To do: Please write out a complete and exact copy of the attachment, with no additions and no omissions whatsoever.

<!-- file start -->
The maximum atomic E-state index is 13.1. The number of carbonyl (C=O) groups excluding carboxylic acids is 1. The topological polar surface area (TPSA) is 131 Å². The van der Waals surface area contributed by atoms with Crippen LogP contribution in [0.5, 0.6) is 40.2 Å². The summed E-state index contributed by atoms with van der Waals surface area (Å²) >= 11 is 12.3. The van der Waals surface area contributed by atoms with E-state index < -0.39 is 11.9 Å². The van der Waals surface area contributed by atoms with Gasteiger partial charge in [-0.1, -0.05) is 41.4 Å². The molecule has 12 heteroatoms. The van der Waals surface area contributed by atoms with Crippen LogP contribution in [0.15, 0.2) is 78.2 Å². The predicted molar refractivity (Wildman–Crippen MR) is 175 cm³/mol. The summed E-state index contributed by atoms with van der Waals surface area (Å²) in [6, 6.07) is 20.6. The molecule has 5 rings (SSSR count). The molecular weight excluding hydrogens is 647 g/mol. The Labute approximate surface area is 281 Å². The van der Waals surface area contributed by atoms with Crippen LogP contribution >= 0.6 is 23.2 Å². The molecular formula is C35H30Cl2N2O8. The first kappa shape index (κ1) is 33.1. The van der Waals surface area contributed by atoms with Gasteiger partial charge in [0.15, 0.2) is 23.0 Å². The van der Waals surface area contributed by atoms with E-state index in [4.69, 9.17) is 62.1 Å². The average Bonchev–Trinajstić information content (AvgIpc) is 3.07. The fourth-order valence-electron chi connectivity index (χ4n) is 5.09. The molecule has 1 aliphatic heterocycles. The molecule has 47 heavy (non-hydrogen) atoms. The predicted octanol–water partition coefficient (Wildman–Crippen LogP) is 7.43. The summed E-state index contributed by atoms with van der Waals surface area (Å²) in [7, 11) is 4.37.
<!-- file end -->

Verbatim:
The maximum atomic E-state index is 13.1. The number of carbonyl (C=O) groups excluding carboxylic acids is 1. The topological polar surface area (TPSA) is 131 Å². The van der Waals surface area contributed by atoms with Crippen LogP contribution in [0.5, 0.6) is 40.2 Å². The summed E-state index contributed by atoms with van der Waals surface area (Å²) >= 11 is 12.3. The van der Waals surface area contributed by atoms with E-state index < -0.39 is 11.9 Å². The van der Waals surface area contributed by atoms with Gasteiger partial charge in [-0.1, -0.05) is 41.4 Å². The molecule has 12 heteroatoms. The van der Waals surface area contributed by atoms with Crippen LogP contribution in [0.15, 0.2) is 78.2 Å². The predicted molar refractivity (Wildman–Crippen MR) is 175 cm³/mol. The summed E-state index contributed by atoms with van der Waals surface area (Å²) in [6, 6.07) is 20.6. The molecule has 5 rings (SSSR count). The molecular weight excluding hydrogens is 647 g/mol. The Labute approximate surface area is 281 Å². The van der Waals surface area contributed by atoms with Crippen LogP contribution >= 0.6 is 23.2 Å². The molecular formula is C35H30Cl2N2O8. The first kappa shape index (κ1) is 33.1. The van der Waals surface area contributed by atoms with Gasteiger partial charge in [0.15, 0.2) is 23.0 Å². The van der Waals surface area contributed by atoms with E-state index in [4.69, 9.17) is 62.1 Å². The average Bonchev–Trinajstić information content (AvgIpc) is 3.07. The fourth-order valence-electron chi connectivity index (χ4n) is 5.09. The molecule has 1 aliphatic heterocycles. The molecule has 47 heavy (non-hydrogen) atoms. The predicted octanol–water partition coefficient (Wildman–Crippen LogP) is 7.43. The summed E-state index contributed by atoms with van der Waals surface area (Å²) in [7, 11) is 4.37.